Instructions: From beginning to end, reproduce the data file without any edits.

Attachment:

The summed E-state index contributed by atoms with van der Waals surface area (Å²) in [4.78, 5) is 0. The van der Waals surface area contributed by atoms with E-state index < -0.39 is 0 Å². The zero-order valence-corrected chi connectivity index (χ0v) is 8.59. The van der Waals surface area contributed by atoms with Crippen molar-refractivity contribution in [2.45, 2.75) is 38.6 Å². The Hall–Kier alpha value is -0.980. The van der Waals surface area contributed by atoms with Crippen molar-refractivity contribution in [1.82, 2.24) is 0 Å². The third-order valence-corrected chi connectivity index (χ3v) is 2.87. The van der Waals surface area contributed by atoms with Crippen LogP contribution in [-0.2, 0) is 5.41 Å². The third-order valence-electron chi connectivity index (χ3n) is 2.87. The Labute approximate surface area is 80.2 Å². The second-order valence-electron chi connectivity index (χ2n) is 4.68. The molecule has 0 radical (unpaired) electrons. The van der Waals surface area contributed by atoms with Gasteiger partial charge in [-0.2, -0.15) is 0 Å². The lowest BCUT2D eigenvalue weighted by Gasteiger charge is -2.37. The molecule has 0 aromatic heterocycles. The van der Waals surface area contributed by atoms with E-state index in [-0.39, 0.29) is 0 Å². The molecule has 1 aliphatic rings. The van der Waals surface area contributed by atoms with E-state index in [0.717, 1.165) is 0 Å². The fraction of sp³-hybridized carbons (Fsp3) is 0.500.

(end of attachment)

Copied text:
The summed E-state index contributed by atoms with van der Waals surface area (Å²) in [4.78, 5) is 0. The van der Waals surface area contributed by atoms with E-state index < -0.39 is 0 Å². The zero-order valence-corrected chi connectivity index (χ0v) is 8.59. The van der Waals surface area contributed by atoms with Crippen molar-refractivity contribution in [2.45, 2.75) is 38.6 Å². The Hall–Kier alpha value is -0.980. The van der Waals surface area contributed by atoms with Crippen molar-refractivity contribution in [1.82, 2.24) is 0 Å². The third-order valence-corrected chi connectivity index (χ3v) is 2.87. The van der Waals surface area contributed by atoms with Crippen LogP contribution in [-0.2, 0) is 5.41 Å². The third-order valence-electron chi connectivity index (χ3n) is 2.87. The Labute approximate surface area is 80.2 Å². The second-order valence-electron chi connectivity index (χ2n) is 4.68. The molecule has 0 radical (unpaired) electrons. The van der Waals surface area contributed by atoms with Gasteiger partial charge in [-0.2, -0.15) is 0 Å². The lowest BCUT2D eigenvalue weighted by Gasteiger charge is -2.37. The molecule has 0 aromatic heterocycles. The van der Waals surface area contributed by atoms with E-state index in [-0.39, 0.29) is 0 Å². The molecule has 1 aliphatic rings. The van der Waals surface area contributed by atoms with E-state index in [0.717, 1.165) is 0 Å². The fraction of sp³-hybridized carbons (Fsp3) is 0.500.